[Met Performance] CID:136400
La Traviata {260} Matinee Broadcast ed. Metropolitan Opera House: 01/1/1944., Broadcast

(Broadcast
Review)


Metropolitan Opera House
January 1, 1944 Matinee Broadcast


LA TRAVIATA {260}
Giuseppe Verdi--Francesco Maria Piave

Violetta................Licia Albanese
Alfredo.................Jan Peerce
Germont.................Lawrence Tibbett
Flora...................Thelma Votipka
Gastone.................John Dudley
Baron Douphol...........George Cehanovsky
Marquis D'Obigny........Louis D'Angelo
Dr. Grenvil.............Lorenzo Alvary
Annina..................Mona Paulee
Dance...................Nina Youskevitch
Dance...................Michael Arshansky
Dance...................Alexis Dolinoff

Conductor...............Cesare Sodero

Director................Désiré Defrère
Designer................Jonel Jorgulesco
Choreographer...........Laurent Novikoff

La Traviata received nine performances this season.

Review of Robert Lawrence in The New York Times

"TRAVIATA" HEARD AT METROPOLITAN

Licia Albanese, Jan Peerce, Lawrence Tibbett in Opera - Waves Sing National Anthem

Licia Albanese's Violetta in Verdi's "La Traviata" at the Metropolitan Opera House yesterday afternoon shared honors with Jan Peerce's Alfredo and Lawrence Tibbett's Giorgio Germont, if it did not, indeed, outshine them. From the duet in the first act with Mr. Peerce, and the aria, "Ah, fors è lui," to the farewell aria in the last act (fourth in the Metropolitan's version) and the following duet, "Parigi, o cara," Miss Albanese gave a superb vocal performance.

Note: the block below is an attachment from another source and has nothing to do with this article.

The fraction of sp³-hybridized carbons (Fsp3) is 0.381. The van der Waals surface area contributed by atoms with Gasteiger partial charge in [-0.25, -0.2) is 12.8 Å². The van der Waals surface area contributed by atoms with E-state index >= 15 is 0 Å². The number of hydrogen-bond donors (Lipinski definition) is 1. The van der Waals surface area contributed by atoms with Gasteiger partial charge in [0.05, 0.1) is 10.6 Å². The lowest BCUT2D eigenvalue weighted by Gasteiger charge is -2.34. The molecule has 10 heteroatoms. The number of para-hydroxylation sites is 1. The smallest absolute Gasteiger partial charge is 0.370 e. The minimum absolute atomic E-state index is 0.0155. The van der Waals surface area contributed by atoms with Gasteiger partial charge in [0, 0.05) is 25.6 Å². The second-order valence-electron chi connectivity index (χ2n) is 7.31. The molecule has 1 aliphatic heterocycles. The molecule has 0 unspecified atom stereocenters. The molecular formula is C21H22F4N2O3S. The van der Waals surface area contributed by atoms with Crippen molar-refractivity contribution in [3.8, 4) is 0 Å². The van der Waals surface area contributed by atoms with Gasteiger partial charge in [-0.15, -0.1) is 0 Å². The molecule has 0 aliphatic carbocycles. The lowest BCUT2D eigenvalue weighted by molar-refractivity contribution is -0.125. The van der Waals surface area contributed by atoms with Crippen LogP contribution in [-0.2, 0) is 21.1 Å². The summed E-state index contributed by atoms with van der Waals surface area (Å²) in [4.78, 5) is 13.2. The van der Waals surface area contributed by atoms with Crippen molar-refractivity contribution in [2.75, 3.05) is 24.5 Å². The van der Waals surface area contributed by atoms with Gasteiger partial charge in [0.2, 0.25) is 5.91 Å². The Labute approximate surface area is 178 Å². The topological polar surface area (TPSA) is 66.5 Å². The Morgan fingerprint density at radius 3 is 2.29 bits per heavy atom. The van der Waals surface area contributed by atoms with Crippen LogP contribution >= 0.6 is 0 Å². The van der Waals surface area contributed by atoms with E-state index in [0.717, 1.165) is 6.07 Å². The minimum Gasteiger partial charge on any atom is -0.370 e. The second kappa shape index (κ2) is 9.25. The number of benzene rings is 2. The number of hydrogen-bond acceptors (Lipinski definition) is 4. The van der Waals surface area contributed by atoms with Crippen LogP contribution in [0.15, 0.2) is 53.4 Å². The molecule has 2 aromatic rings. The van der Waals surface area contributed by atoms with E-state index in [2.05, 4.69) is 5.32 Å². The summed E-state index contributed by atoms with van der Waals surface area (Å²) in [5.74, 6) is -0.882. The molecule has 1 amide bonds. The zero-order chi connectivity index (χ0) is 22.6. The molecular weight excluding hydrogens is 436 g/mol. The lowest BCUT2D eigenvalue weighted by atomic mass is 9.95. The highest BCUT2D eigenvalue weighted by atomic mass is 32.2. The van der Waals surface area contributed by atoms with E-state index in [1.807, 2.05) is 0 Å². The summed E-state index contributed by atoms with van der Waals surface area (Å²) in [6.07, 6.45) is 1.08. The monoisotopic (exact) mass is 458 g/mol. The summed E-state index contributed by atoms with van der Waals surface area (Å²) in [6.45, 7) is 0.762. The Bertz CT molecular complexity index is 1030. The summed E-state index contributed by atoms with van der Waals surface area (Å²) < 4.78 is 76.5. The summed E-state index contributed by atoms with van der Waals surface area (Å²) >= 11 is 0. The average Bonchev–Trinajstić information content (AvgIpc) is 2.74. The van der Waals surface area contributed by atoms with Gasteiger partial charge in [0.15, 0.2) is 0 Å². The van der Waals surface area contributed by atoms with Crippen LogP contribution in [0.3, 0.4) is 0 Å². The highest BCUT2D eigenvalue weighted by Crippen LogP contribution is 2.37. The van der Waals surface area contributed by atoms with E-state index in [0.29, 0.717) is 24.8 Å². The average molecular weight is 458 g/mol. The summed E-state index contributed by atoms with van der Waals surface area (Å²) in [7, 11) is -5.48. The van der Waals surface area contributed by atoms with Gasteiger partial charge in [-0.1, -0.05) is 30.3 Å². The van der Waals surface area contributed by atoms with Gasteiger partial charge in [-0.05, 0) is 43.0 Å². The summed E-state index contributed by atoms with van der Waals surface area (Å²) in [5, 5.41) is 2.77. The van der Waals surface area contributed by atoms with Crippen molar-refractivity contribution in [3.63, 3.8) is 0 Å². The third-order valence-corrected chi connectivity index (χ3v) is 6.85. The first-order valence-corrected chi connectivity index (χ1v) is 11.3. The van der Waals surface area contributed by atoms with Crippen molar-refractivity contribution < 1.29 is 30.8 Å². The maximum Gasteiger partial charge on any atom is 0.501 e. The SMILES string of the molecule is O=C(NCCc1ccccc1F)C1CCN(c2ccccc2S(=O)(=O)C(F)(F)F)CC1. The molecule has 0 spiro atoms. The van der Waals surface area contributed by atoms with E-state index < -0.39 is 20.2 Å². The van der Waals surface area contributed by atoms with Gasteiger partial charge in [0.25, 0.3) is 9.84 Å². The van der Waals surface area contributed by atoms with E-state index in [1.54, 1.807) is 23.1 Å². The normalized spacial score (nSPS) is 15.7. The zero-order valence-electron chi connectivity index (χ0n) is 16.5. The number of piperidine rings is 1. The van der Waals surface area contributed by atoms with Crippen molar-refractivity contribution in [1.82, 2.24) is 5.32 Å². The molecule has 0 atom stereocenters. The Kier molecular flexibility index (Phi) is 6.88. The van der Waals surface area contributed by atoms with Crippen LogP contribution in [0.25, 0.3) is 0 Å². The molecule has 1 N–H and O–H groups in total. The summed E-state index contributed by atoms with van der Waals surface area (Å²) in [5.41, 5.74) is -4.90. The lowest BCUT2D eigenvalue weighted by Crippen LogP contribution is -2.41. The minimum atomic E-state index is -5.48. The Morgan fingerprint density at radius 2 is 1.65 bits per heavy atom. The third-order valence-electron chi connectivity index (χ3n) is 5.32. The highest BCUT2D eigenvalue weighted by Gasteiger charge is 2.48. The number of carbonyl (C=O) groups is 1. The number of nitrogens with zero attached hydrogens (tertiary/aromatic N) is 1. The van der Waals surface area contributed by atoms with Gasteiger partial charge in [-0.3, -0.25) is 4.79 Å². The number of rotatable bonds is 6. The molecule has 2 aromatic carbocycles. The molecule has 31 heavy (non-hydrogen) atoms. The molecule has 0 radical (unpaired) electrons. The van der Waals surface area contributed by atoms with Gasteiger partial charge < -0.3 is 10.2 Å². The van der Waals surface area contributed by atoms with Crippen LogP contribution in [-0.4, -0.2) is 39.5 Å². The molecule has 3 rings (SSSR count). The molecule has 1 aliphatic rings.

The soprano's singing, however, was not without its flaws, for there were rough spots, especially in the first act, with tones definitely off pitch. Sometimes, in the expression of passion, the lovely lyrical voice became not merely dramatic but a trifle hard. On the other hand, there were places of exquisite delicacy and in the ecstatic moments the voice took on a velvety quality and richness that gave unusual dramatic force to the singing. Miss Albanese received deserved ovations.

Mr. Peerce and Mr. Tibbett, both in fine voice, did their usual excellent singing and aroused enthusiasm in the audience that filled the house. George Cehanovsky gave a laudable performance as Baron Duphol, and Thelma and Mona Paulee as Flora Bervoix and Annima, respectively. Louis D'Angelo replaced John Baker as the Marquis D'Obigny and Lorenzo Alvary took Mr. D'Angelos's place as Dr. Grenvil.

Cesare Sodero conducted. The orchestra deserves special praise.

Forty-one "Singing Waves" replaced the Metropolitan chorus in singing the "Star Spangled Banner" at the beginning of the performance. The young women, who come from seventeen States, are members of the Twenty-First Regiment of Waves. They were the guests of the Metropolitan Opera Guild and of George A. Sloan, president of the Metropolitan Opera Association, at the performance.



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